There’s a common truism that says we can have a happier life if we appreciate the things we already own. It’s easy to understand how this can be true. As societies we build libraries to enshrine the knowledge we possess, and museums to preserve the artifacts of our past.
I love to browse museums. While doing so, I try to imagine how the various things were used and what they looked like when their owners used them. This is probably a common practice among people who appreciate the importance of museums in our culture.
These were my ponderings yesterday while searching the basement for a tool that could help me remove the stubborn large lid from a jumbo size jar of peanuts. Then I thought, “Why not create some still-life compositions to photograph?” These could be based on relatively modern artifacts that somehow relate to each other or show a peculiar juxtaposition to each other.
An old history book about the Bolshevik Revolution is the basis for a display of vintage Soviet artifacts and a troll doll. The blending of history and popular culture is strange until you understand how I got the Soviet artifacts.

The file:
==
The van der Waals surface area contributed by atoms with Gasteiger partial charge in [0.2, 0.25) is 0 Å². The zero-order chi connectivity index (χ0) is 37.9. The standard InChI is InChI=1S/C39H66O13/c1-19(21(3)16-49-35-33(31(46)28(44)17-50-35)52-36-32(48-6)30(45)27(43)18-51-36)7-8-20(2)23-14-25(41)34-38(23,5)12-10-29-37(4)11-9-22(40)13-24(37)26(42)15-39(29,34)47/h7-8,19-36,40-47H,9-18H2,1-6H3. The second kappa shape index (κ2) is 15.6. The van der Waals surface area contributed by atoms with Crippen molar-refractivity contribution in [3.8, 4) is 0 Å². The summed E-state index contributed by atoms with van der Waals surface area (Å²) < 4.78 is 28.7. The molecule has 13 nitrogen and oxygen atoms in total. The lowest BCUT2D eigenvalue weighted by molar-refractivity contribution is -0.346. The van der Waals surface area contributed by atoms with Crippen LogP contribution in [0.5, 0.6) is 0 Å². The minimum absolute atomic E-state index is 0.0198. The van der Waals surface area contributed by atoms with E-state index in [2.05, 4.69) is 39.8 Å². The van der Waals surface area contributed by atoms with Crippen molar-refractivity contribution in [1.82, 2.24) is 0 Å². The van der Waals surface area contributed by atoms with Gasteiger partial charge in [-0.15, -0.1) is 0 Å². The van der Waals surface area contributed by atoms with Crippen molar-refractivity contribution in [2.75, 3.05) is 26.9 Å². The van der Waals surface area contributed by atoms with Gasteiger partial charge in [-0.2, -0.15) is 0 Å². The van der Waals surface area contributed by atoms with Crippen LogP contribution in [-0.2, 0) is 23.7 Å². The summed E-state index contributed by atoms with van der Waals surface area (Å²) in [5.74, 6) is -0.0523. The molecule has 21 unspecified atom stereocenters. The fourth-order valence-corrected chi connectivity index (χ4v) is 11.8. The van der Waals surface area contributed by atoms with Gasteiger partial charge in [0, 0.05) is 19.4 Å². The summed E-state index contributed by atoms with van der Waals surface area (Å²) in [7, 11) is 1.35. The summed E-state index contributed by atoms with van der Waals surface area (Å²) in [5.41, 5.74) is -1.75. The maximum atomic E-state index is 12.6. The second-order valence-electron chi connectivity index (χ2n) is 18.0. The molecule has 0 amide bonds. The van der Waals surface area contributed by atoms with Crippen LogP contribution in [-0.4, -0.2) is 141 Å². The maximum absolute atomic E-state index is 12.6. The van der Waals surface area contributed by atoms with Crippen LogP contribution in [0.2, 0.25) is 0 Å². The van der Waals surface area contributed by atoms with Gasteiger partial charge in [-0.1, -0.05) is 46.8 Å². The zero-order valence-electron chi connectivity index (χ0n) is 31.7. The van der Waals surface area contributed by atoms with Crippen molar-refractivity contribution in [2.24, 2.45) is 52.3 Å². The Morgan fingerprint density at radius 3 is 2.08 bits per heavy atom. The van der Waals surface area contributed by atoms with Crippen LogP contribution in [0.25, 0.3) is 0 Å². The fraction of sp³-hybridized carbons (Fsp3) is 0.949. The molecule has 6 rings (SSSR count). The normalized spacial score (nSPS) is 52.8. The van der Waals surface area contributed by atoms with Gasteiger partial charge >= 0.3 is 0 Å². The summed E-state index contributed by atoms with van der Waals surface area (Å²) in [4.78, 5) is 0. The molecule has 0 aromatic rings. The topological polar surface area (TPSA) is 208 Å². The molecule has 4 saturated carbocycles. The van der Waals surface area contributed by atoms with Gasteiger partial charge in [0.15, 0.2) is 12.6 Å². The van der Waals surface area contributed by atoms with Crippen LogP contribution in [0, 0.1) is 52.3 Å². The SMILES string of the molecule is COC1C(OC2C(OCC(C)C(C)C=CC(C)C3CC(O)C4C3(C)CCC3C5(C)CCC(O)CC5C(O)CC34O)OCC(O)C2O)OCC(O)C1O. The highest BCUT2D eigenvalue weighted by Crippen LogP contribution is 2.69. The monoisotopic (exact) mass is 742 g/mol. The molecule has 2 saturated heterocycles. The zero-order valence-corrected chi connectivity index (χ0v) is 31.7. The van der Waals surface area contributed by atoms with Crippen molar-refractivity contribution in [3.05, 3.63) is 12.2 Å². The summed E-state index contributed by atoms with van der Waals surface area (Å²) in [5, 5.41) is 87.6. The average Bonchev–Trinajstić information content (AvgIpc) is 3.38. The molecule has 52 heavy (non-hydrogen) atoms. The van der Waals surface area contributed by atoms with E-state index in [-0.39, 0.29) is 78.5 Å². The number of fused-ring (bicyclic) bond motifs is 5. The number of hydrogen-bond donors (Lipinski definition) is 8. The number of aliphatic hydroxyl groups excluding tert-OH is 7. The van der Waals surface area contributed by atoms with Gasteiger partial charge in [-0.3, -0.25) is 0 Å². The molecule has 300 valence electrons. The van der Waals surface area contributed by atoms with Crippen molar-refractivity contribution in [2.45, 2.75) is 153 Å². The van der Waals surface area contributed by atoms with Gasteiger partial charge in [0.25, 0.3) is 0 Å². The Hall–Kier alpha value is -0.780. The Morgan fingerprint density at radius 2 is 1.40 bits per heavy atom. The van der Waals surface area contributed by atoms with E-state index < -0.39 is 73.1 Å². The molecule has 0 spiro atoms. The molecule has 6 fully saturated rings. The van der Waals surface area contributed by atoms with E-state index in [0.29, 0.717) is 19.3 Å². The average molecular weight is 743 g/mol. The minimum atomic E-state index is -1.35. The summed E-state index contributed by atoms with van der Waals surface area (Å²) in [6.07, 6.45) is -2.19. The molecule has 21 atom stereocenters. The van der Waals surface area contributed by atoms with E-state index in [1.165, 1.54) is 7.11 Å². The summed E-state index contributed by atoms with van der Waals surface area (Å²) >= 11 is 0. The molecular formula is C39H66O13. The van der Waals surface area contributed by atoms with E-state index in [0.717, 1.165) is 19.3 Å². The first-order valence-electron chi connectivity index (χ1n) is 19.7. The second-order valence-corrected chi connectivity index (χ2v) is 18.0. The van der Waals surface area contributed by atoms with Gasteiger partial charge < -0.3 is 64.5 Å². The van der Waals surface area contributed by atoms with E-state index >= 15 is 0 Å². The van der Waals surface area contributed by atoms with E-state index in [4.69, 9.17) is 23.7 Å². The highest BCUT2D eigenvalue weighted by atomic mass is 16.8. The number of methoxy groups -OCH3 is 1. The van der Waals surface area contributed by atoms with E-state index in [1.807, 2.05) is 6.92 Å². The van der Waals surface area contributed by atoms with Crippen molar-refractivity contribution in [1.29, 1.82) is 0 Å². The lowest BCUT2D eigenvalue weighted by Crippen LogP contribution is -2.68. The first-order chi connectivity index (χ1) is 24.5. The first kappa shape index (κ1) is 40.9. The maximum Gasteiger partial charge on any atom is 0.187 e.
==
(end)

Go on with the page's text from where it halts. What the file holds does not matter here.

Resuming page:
After the collapse of the USSR, Barq’s Root Beer company purchased a large cache of Soviet paraphernalia. They offered small packets of the stuff as a commercial promotion. I took advantage of the hype and sent away for some.
A common aspect of the American lifestyle is the marketing of trivial products on television. That is the message of this teevee oriented still-life. Here we have micro-fiber sponges, a miniature camping/emergency lantern, a coffee mug and a pot of fake flowers that “dance” to the old song “In the Mood”.
Finally, I wanted to create a still-life that displays artifacts as they are used for their intended purposes.